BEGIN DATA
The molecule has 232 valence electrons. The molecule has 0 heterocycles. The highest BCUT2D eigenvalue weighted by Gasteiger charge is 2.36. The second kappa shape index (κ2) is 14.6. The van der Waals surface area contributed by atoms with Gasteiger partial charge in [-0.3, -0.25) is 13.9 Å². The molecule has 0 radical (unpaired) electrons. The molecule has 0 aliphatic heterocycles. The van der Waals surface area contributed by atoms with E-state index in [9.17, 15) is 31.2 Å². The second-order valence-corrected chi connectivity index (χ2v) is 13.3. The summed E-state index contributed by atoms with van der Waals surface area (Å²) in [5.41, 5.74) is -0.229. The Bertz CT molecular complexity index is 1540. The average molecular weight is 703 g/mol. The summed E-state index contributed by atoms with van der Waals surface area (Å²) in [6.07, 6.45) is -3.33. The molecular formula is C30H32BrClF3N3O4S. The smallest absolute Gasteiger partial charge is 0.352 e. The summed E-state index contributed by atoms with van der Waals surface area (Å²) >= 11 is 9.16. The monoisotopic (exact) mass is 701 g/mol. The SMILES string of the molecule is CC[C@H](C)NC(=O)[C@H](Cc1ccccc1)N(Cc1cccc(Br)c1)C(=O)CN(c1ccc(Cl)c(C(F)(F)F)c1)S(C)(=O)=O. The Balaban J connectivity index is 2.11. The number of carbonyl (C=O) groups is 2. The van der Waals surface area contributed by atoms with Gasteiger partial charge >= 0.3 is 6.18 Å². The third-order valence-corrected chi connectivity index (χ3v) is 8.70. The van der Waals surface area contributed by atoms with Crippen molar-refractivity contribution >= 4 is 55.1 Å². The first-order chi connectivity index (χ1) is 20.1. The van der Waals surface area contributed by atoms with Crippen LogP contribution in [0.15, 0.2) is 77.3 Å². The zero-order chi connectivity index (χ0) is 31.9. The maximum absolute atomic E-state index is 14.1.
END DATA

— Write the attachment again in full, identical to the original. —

The molecule has 232 valence electrons. The molecule has 0 heterocycles. The highest BCUT2D eigenvalue weighted by Gasteiger charge is 2.36. The second kappa shape index (κ2) is 14.6. The van der Waals surface area contributed by atoms with Gasteiger partial charge in [-0.3, -0.25) is 13.9 Å². The molecule has 0 radical (unpaired) electrons. The molecule has 0 aliphatic heterocycles. The van der Waals surface area contributed by atoms with E-state index in [9.17, 15) is 31.2 Å². The second-order valence-corrected chi connectivity index (χ2v) is 13.3. The summed E-state index contributed by atoms with van der Waals surface area (Å²) in [5.41, 5.74) is -0.229. The Bertz CT molecular complexity index is 1540. The average molecular weight is 703 g/mol. The summed E-state index contributed by atoms with van der Waals surface area (Å²) in [6.07, 6.45) is -3.33. The molecular formula is C30H32BrClF3N3O4S. The smallest absolute Gasteiger partial charge is 0.352 e. The summed E-state index contributed by atoms with van der Waals surface area (Å²) >= 11 is 9.16. The monoisotopic (exact) mass is 701 g/mol. The SMILES string of the molecule is CC[C@H](C)NC(=O)[C@H](Cc1ccccc1)N(Cc1cccc(Br)c1)C(=O)CN(c1ccc(Cl)c(C(F)(F)F)c1)S(C)(=O)=O. The Balaban J connectivity index is 2.11. The number of carbonyl (C=O) groups is 2. The van der Waals surface area contributed by atoms with Gasteiger partial charge >= 0.3 is 6.18 Å². The third-order valence-corrected chi connectivity index (χ3v) is 8.70. The van der Waals surface area contributed by atoms with Crippen molar-refractivity contribution >= 4 is 55.1 Å². The first-order chi connectivity index (χ1) is 20.1. The van der Waals surface area contributed by atoms with Crippen LogP contribution in [0.15, 0.2) is 77.3 Å². The zero-order chi connectivity index (χ0) is 31.9. The maximum absolute atomic E-state index is 14.1.